From the Archives: A week of work experience

POST BY MAllen

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Archives
Hand drawn map of Central Asia

One of the aims of the Jesuits in Britain Archives is to support individuals who are considering a career in the archive profession by offering experience in the form of volunteer or work experience placements. Interest in these roles has been gradually increasing so that this summer we have already taken on three work experience students. Lizzy was with us for one week in June, and in this blog post talks about her experience.

If you are interested in volunteering or carrying out a work placement with us, or would like more information about the work of the Jesuits in Britain Archives in general, please contact us.

In the last week of June I undertook work experience in the Archives of the Jesuits in Britain. I am looking to pursue a career in archives, and this was my first work placement to gain insight and experience into the day-to-day work of an archive. During the week I was given an introduction to the processes involved in archives and tasks in cataloguing, repackaging, palaeography and adding to a calendar of a bound volume of 18th century manuscripts.

One of Lizzy's tasks was to calendar this volume of 18th-19th century manuscripts relating to the College of the Holy Apostles

For one of my tasks I had the privilege of delving into the very first volumes of the Blandyke papers to work on an index for these volumes. Previous blog posts featuring the contents of these papers have spoken about their origin, but to briefly recap, the Blandyke papers were founded in 1888 at St Mary’s Hall, Stonyhurst, and they are wholly manuscript journals containing seminary student’s essays on a diverse range of topics including history, literature, liturgy, philosophy and science.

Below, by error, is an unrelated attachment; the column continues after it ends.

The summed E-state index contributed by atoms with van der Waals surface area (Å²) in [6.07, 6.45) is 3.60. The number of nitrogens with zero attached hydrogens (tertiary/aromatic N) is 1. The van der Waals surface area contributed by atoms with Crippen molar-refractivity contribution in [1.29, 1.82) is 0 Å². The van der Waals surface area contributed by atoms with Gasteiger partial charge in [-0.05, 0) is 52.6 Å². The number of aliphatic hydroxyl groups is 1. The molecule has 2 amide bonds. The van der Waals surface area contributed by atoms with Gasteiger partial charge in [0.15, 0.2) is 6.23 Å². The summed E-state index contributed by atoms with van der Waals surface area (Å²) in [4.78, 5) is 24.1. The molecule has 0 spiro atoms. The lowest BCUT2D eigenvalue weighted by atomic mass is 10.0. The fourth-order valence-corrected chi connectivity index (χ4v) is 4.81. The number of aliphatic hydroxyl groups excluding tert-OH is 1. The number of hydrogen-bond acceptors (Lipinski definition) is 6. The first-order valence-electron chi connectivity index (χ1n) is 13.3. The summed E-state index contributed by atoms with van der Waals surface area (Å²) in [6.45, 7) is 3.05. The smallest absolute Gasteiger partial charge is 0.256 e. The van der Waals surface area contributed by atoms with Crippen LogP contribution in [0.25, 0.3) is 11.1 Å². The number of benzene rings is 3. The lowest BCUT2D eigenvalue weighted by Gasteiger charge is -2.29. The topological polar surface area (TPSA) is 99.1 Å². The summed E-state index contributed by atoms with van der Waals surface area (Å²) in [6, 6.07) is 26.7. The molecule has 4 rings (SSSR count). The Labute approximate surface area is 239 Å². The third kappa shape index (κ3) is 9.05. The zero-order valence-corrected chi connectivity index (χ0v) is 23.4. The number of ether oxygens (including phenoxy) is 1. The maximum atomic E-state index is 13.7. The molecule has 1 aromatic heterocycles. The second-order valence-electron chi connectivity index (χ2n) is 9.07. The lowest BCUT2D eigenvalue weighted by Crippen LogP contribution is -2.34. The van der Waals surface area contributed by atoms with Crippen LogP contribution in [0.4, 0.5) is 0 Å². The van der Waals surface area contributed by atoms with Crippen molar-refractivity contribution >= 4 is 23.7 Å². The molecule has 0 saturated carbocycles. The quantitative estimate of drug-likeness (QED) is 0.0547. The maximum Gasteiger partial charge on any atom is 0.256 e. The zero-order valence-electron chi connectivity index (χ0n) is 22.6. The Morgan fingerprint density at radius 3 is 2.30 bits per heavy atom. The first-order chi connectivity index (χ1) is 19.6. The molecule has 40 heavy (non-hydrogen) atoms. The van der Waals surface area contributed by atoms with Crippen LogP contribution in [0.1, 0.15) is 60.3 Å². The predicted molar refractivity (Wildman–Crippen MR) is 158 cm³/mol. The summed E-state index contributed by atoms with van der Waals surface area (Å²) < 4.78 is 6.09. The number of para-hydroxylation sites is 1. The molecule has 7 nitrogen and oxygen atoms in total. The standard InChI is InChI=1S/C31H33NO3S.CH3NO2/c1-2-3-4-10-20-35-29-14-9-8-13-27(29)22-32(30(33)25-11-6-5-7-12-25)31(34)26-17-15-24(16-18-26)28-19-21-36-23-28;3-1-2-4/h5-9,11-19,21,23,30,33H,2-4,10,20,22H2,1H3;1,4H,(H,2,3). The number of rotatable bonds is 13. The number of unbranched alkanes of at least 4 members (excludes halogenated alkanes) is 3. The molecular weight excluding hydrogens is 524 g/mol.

The index details the volume number, date, essay titles and authors along with notes on distinguishing features of the paper, and will act as a finding aid for the numerous volumes that are housed in the archive. One of the difficulties is working out the names of the authors where either the signature is illegible or they have only signed their initials, so other resources that are held within the archives are sometimes needed to try and work out who wrote them.

As a graduate in theological studies I found it particularly interesting to read what topics these seminarians chose to reflect upon, for example, ‘Probabalism’, ‘Preaching as an Art’, and ‘Central Asia’ (see the main image for a hand drawn map which accompanied this essay), and the further discussions that took place in follow up articles or in the ‘Letters to the Editor’ at the end.

I think my favourite feature was the article on ‘Electric Light’ by T.W. Morton, which was a reflection on the anticipation of this ‘perfect illuminant’ and the history of its development, complete with scientific explanations and diagrams. T.W. Morton is presumably Thomas Morton, one of the seminarians who founded the Blandyke Papers, and there is a letter on the inside cover of the first volume commending him on this achievement.

Thomas Morton's piece on electric light in the Blandyke Papers, 1888

For this placement, I travelled in from Canterbury, the Parish of St Dunstan’s, not far from the cathedral, and I was informed during my final lunch with the Jesuit community that a pilgrimage had recently taken place to Canterbury, including St Dunstan’s. I was also reminded that St Dunstan’s is where the head of St Thomas More is believed to remain; and I understand that the Archives of the Jesuits in Britain holds copies of official documentation that were sent to Rome at the time of his canonisation and beatification as well as a piece of his cap. It was great to realise these connections as I came towards the end of my placement.

I really enjoyed my week in the Archives of the Jesuits in Britain and being part of the Jesuit community: I felt very welcome and feel that I have had a good introduction to working in an archive to take with me.

Lizzy Sharpe